“Jura is one of the last wildernesses in the UK.”
“An extremely un-get-atable-place.”
Few countries in the world can rival Scotland for dramatic scenery and outdoor pursuits. On Jura, the Ardfin estate extends to 12,000 acres across the southern tip of the island, where we offer a wide range of outdoor activities from pitch & putt golf to kayaking, fishing, shooting, deer-stalking and whale and dolphin watching. For whisky lovers we can arrange tasting tours of every single Jura and Islay distillery - 10 in all.
The Sound of Islay is a narrow stretch of water, hemmed in by the beautiful islands of Islay and Jura. To the North you look out towards the looming Paps of Jura, great peaks that dominate the skyline. The Sound is a great place to spot a swift and sleek porpoise, or slow and gliding basking shark, as the tide washes by. Surrounding Port Askaig are some of the many distilleries that make Islay famous, but the raw beauty of the area makes it much more than just a gateway to pass through on your way to a wee dram or two. Stop a while and take in the view, you might just spot something wonderous. On Ardfin's Rib you may be lucky enough to spot the playful bottlenose dolphins that sometimes come to swim with the boat.
There are so many walks and treks to enjoy at Ardfin, from an easy 3 mile / 5 kms out-and-back walk to Loch a' Bhaile-Mhargaidh (or Market Loch), the water source of Jura whisky, to a more challenging 10 mile /16.5 kms trek to the Paps of Jura, on the most northernmost point of the island. The first section of this walk follows a rough track to Barnhill - the remote house where George Orwell completed 1984 - before continuing to the old Kinuachdraschd harbour and onto the furthest tip of Jura. Other walks take in the wild Gulf of Corryvreckan and its famous whirlpool.
Ardfin offers exclusive access to all of Jura's (1) and Islay's (10) distilleries. Visiting the Jura Distillery is an easy drive, but exploring all Islay has to offer will take several days, visiting and tasting a "wee dram" at Arberg, Ardnahoe, Bowmore, Bruichladdich, Bunnahabhain, Caoi ila, Kilchoman, Laphroaig, Lagavulin and Port Ellen. Gin and Rum are also distilled on Jura, while Islay offers two gins at Bruichladdich and Nerabus Distilleries.
Half a day sea kayaking allows you to explore the bay and its surrounding skerries. A full day’s excursion allows four or five hours in the kayaks, covering seven to ten miles, with plenty of opportunities to explore islands on foot. Along the way you will spot seals, herons, Arctic terns, black guillemots and even the elusive otter in its natural environment.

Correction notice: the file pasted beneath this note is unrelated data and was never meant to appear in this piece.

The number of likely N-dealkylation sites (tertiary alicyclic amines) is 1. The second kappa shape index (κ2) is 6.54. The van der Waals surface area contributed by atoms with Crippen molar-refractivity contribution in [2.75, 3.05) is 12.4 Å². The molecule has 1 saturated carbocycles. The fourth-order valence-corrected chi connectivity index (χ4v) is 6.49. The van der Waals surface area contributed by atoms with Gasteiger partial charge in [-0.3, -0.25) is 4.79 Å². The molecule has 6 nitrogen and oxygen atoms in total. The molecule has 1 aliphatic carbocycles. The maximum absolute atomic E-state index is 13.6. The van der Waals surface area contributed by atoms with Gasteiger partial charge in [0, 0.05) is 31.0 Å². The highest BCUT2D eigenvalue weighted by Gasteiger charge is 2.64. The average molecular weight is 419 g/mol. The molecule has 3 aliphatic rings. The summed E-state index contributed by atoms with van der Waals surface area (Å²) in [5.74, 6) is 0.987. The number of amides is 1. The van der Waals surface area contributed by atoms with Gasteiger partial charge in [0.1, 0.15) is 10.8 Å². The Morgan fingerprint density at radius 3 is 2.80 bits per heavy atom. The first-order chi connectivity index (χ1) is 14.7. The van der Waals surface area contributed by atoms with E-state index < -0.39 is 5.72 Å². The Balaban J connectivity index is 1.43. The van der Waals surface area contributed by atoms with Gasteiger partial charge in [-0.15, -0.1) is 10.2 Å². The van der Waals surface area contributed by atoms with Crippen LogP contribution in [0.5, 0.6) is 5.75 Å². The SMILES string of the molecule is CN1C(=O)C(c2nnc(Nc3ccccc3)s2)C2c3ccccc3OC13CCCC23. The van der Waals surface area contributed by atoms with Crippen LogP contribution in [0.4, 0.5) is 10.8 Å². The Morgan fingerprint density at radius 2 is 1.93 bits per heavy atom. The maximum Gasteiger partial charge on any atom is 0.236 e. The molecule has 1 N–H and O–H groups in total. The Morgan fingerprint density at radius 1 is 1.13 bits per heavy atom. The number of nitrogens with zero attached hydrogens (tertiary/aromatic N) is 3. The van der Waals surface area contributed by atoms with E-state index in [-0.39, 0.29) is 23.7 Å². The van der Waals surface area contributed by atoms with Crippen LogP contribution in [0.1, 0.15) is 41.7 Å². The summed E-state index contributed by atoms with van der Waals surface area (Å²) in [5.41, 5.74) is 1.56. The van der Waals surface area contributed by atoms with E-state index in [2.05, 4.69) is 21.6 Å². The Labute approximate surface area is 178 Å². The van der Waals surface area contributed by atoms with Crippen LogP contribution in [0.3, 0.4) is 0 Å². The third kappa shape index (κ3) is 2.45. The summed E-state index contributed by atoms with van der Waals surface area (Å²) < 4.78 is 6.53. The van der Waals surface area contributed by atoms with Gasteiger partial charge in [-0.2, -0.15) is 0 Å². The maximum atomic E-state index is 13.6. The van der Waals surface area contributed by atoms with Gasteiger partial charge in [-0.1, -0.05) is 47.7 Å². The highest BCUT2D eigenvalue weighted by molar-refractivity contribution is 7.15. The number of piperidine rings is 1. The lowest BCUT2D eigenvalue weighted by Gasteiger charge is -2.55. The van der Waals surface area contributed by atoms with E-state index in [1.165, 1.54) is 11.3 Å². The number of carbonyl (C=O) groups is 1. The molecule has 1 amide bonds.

Fishing can be organised on a boat or simply fishing off the rocks below Jura House or along the Sannaig coast line. Catches include Pollock. Rasse, Mackerel and Colley. Colourful metal and soft baits are the recommendation from our fishing experienced team.
There are many lochs on Jura and a plethora of wild fish to be found, including brown trout, sea trout and salmon. The fishing season stretches from March to October. Every fisherman keeps his own secrets, but we whisper that Olive Daplers, Kate Maclarens and Peter Ross Flies work well here. Weight #Five and #Six fly rods are the choice of the experts, but beginners might prefer a #Seven or #Eight.
We can organise boat trips on our own rib, the Ardfin Redbay to the Corryvreckan whirlpool and West Coast of Jura.
With nearly 6000 deer and just 230 people, Jura is a unique habitat where red and fallow deer proliferate, and hunting deer for food has been common since man and deer arrived. It is believed that the Lords of the Isles used Jura as their hunting grounds and today guests of Ardfin can join a stalking party under the expert supervision of Willie MacDonald, our Estate Manager. whose knowledge of the hills and mountains he has explored all his life is unmatched. Jura's deer stalking season is 1st July-20th October for stags. and 21st October - 15th February for hinds.
For the ultimate Scottish golfing experience, combine Ardfin with playing Machrihanish and Macrihanish Dunes on the Kintyre Peninsula - a 2 hour ferry trip from Islay - and the Machrie on Islay, which lies in the wildest dunes in Scotland.
On the hillside above Ardfin lies the Rifle Range. It comprises an enclosed shooting area pointing towards the natural hillside to create a stalking environment with a 100m and 150m range. The range is used for zeroing weapons and guest practice and, being undercover, ensures it can be used in any weather conditions, providing a true reflection of the terrain.
The clay pigeon ground is set up as a simulated game experience, combining hillside and woodland, with shooting positions and variable traps which can be set to replicate a variety of targets. Qualified tuition offers a safe and secure environment to create unforgettable experiences.